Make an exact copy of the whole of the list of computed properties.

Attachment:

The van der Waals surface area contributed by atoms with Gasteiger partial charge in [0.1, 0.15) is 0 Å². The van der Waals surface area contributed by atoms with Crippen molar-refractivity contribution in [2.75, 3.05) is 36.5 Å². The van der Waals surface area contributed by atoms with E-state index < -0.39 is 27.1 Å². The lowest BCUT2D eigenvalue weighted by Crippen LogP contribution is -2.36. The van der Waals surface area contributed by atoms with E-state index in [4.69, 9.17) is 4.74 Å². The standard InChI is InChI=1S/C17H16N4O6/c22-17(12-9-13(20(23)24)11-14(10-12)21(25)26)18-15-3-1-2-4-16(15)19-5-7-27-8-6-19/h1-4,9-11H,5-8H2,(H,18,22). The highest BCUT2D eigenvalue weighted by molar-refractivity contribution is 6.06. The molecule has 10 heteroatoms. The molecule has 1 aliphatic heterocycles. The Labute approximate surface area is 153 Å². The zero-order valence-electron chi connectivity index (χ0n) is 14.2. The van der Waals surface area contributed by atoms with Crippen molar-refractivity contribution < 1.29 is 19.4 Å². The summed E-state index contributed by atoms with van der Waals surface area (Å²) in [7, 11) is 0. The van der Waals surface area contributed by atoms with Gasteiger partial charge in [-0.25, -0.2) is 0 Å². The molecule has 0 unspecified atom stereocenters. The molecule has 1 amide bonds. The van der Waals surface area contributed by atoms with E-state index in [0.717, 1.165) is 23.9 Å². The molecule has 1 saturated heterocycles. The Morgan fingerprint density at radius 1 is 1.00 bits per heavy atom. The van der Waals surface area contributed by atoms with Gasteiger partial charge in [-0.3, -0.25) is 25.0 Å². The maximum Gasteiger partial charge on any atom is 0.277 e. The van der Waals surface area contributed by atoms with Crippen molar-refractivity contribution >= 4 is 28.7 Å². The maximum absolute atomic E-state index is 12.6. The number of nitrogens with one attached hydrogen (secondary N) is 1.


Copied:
The van der Waals surface area contributed by atoms with Gasteiger partial charge in [0.1, 0.15) is 0 Å². The van der Waals surface area contributed by atoms with Crippen molar-refractivity contribution in [2.75, 3.05) is 36.5 Å². The van der Waals surface area contributed by atoms with E-state index < -0.39 is 27.1 Å². The lowest BCUT2D eigenvalue weighted by Crippen LogP contribution is -2.36. The van der Waals surface area contributed by atoms with E-state index in [4.69, 9.17) is 4.74 Å². The standard InChI is InChI=1S/C17H16N4O6/c22-17(12-9-13(20(23)24)11-14(10-12)21(25)26)18-15-3-1-2-4-16(15)19-5-7-27-8-6-19/h1-4,9-11H,5-8H2,(H,18,22). The highest BCUT2D eigenvalue weighted by molar-refractivity contribution is 6.06. The molecule has 10 heteroatoms. The molecule has 1 aliphatic heterocycles. The Labute approximate surface area is 153 Å². The zero-order valence-electron chi connectivity index (χ0n) is 14.2. The van der Waals surface area contributed by atoms with Crippen molar-refractivity contribution < 1.29 is 19.4 Å². The summed E-state index contributed by atoms with van der Waals surface area (Å²) in [7, 11) is 0. The van der Waals surface area contributed by atoms with Gasteiger partial charge in [-0.25, -0.2) is 0 Å². The molecule has 0 unspecified atom stereocenters. The molecule has 1 amide bonds. The van der Waals surface area contributed by atoms with E-state index in [0.717, 1.165) is 23.9 Å². The molecule has 1 saturated heterocycles. The Morgan fingerprint density at radius 1 is 1.00 bits per heavy atom. The van der Waals surface area contributed by atoms with Gasteiger partial charge in [-0.3, -0.25) is 25.0 Å². The maximum Gasteiger partial charge on any atom is 0.277 e. The van der Waals surface area contributed by atoms with Crippen molar-refractivity contribution >= 4 is 28.7 Å². The maximum absolute atomic E-state index is 12.6. The number of nitrogens with one attached hydrogen (secondary N) is 1.